Under the auspices of Member of the European Parliament Milan Cabrnoch, MD, a Seminar on e-Health Standards and Interoperability was held on October 15 at the European Parliament, Brussels.
In his opening speech, Dr Cabrnoch stated that only efficient and interoperable e-Health tools and services could fulfill needs and demands of European citizens. Furthermore, he expressed a sincere appreciation for the contributions offered by the Bio- Health project in promoting standards, which are favourable to the development of innovative tools and services in the field of e-Health.
While the first session of the seminar focused on basic information about history, current status and the future of BioHealth project activities, its second was dedicated to the presentation of reports offered by projects and activities relevant for the development and use of e-Health standards and interoperability.
Marc Lange (EHTEL), for example, approached the European Health Insurance Card (EHIC) and presented the broader, legal, economic and political contexts of e-Health interoperability. Tomás Mládek, from the the Czech web-based health record system IZIP, focused on interoperability aspects of the Internet patient record as well as the TEN4 Health Project. Another participant, Noel Nader from Sesam Vitale, presented the project [email protected], a move to pave a way towards an electronic European Health Insurance Card.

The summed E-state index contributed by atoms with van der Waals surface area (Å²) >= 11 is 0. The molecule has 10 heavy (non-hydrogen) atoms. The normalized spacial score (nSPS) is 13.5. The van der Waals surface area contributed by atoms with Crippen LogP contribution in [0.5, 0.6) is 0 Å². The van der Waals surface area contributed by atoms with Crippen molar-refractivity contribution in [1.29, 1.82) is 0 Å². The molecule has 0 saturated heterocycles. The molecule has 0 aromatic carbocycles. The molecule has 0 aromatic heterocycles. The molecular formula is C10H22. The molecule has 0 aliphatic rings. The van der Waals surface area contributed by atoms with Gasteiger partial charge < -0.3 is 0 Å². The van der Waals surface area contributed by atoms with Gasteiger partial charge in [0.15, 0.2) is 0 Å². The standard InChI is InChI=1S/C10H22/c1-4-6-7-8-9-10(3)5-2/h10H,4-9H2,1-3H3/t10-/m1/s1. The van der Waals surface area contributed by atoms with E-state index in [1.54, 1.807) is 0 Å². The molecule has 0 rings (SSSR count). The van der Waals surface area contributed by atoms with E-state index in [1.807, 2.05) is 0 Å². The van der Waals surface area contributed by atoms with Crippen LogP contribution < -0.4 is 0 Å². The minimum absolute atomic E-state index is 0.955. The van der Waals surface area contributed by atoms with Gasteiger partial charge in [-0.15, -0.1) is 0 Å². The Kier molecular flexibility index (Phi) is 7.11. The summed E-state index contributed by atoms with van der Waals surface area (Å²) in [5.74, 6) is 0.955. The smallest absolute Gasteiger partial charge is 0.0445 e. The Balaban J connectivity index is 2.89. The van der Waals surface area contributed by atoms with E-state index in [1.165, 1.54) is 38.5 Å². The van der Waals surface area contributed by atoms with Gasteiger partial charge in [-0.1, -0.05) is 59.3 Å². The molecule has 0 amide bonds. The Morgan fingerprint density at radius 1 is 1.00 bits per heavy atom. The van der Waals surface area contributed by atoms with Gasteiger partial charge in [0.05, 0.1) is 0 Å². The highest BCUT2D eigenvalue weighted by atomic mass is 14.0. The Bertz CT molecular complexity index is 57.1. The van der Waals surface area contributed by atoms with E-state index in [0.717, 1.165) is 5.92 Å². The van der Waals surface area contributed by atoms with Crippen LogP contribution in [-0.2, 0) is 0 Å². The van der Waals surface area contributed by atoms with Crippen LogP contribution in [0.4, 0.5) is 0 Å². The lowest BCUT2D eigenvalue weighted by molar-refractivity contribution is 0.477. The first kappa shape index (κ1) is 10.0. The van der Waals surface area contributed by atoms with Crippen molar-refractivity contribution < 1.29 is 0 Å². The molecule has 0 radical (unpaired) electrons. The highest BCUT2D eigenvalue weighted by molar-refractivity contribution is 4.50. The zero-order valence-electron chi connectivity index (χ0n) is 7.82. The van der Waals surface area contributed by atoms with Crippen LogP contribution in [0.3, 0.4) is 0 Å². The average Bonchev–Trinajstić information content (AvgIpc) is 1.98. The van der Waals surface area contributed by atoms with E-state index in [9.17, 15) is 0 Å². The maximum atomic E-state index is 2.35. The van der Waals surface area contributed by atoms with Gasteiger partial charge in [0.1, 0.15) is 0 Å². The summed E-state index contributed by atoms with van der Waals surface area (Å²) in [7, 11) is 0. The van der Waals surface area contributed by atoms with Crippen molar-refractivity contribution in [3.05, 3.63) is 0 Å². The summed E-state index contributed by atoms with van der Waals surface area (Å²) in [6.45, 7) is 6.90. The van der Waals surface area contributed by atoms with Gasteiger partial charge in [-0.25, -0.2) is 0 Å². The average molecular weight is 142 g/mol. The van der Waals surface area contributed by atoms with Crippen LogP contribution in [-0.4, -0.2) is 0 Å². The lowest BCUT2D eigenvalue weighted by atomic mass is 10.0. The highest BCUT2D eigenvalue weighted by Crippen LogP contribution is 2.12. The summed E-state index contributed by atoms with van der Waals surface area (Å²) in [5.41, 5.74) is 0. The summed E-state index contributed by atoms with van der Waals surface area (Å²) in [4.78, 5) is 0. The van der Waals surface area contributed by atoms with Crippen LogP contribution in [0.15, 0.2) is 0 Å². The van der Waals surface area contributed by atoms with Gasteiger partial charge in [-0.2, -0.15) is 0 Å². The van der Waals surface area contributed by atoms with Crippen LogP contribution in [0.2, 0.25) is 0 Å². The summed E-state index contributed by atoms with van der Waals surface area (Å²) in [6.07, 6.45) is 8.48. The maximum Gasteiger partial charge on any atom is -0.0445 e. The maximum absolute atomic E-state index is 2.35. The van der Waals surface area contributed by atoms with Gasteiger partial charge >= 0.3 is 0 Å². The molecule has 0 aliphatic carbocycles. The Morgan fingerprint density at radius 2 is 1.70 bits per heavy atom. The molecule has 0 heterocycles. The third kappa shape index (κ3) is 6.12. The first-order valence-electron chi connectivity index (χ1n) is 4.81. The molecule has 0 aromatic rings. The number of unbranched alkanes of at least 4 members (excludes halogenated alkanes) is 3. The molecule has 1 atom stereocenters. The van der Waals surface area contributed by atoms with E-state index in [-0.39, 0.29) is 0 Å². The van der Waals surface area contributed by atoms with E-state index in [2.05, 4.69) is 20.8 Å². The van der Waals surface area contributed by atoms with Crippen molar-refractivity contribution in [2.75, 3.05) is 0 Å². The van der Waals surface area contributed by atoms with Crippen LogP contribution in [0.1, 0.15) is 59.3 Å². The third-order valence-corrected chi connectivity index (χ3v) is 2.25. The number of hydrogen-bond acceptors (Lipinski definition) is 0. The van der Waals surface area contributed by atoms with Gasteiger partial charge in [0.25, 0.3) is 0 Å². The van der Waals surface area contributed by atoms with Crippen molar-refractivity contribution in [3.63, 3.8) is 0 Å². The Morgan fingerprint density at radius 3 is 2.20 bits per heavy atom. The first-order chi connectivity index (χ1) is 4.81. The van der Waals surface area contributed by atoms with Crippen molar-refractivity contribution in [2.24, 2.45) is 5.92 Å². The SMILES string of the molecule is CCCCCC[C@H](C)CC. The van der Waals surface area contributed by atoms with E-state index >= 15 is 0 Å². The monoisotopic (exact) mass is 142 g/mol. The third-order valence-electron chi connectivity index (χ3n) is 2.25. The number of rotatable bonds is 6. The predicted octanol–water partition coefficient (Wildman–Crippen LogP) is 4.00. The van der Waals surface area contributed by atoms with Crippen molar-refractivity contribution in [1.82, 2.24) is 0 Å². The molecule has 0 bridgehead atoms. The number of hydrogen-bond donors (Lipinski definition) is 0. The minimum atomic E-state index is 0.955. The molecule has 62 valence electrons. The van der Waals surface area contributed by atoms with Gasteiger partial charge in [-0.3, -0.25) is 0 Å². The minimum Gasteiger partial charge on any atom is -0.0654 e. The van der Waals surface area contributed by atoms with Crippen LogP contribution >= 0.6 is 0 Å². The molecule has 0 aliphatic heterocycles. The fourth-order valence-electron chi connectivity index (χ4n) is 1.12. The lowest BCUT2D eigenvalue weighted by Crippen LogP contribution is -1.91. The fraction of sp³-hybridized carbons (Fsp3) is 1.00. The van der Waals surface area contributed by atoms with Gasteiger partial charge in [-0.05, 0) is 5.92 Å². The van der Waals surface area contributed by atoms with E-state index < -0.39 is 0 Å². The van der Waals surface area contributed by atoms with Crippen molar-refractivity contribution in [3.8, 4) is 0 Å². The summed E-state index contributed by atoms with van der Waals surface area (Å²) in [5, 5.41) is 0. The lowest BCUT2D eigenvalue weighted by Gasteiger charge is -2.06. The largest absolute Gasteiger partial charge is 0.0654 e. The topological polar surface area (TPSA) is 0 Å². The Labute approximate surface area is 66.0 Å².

The seminar on e-Health Standards and Interoperability represented a good opportunity for participants to share experiences and views on how to concentrate efforts to enhance e-Health usability by users, politicians, administrators, experts, developers and healthcare providers.
“You have to see it to believe it” is often heard when describing telepresence. But telepresence is not “Star-Trek” technology of tomorrow- it is available and in use today. Telepresence meetings make remote participants life-size, with fluid motion, accurate flesh-tones, eye-to-eye contact, and flawless audio. The experience feels remarkably natural for almost any size meeting, from two people to large classrooms. Telepresence solutions are easy to use and surprisingly handy for collaborating on spreadsheets, slide decks, documents, or even physical objects.
Medical Telepresence, which makes use of advanced communication technologies such as high speed networks, high definition video and audio, and large, high resolution displays to produce realistic, interactive experiences, has great potential as a medical tool for remote diagnosis, training and surgery. Many hospitals and medical facilities already use telepresence for remote training, efficiency of service, and continuity of care.
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